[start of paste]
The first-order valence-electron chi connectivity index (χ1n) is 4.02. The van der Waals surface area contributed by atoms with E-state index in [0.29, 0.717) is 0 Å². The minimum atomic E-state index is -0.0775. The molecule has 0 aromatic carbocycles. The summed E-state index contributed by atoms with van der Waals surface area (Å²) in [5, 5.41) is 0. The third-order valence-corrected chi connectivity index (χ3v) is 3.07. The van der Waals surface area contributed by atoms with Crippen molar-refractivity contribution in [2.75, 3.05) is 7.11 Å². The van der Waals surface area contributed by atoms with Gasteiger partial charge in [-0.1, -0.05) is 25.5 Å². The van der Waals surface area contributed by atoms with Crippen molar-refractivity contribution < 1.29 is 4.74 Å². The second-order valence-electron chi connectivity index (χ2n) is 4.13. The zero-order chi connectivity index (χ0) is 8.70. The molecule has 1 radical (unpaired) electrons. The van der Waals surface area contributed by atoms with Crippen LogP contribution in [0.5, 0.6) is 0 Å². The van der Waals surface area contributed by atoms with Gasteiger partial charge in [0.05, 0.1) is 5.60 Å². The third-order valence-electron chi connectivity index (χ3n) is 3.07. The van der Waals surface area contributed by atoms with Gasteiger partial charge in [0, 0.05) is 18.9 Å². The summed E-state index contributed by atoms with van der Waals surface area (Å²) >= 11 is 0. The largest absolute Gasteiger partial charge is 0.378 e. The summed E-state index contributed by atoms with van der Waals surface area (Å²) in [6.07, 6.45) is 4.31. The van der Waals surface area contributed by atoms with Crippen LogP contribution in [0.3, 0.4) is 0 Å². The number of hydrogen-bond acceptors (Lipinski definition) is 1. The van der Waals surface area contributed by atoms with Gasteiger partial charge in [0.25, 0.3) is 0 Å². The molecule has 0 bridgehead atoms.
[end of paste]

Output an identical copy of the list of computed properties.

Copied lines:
The first-order valence-electron chi connectivity index (χ1n) is 4.02. The van der Waals surface area contributed by atoms with E-state index in [0.29, 0.717) is 0 Å². The minimum atomic E-state index is -0.0775. The molecule has 0 aromatic carbocycles. The summed E-state index contributed by atoms with van der Waals surface area (Å²) in [5, 5.41) is 0. The third-order valence-corrected chi connectivity index (χ3v) is 3.07. The van der Waals surface area contributed by atoms with Crippen molar-refractivity contribution in [2.75, 3.05) is 7.11 Å². The van der Waals surface area contributed by atoms with Gasteiger partial charge in [-0.1, -0.05) is 25.5 Å². The van der Waals surface area contributed by atoms with Crippen molar-refractivity contribution < 1.29 is 4.74 Å². The second-order valence-electron chi connectivity index (χ2n) is 4.13. The zero-order chi connectivity index (χ0) is 8.70. The molecule has 1 radical (unpaired) electrons. The van der Waals surface area contributed by atoms with Crippen LogP contribution in [0.5, 0.6) is 0 Å². The van der Waals surface area contributed by atoms with Gasteiger partial charge in [0.05, 0.1) is 5.60 Å². The third-order valence-electron chi connectivity index (χ3n) is 3.07. The van der Waals surface area contributed by atoms with Gasteiger partial charge in [0, 0.05) is 18.9 Å². The summed E-state index contributed by atoms with van der Waals surface area (Å²) >= 11 is 0. The largest absolute Gasteiger partial charge is 0.378 e. The summed E-state index contributed by atoms with van der Waals surface area (Å²) in [6.07, 6.45) is 4.31. The van der Waals surface area contributed by atoms with Crippen LogP contribution in [0.3, 0.4) is 0 Å². The number of hydrogen-bond acceptors (Lipinski definition) is 1. The van der Waals surface area contributed by atoms with Gasteiger partial charge in [0.25, 0.3) is 0 Å². The molecule has 0 bridgehead atoms.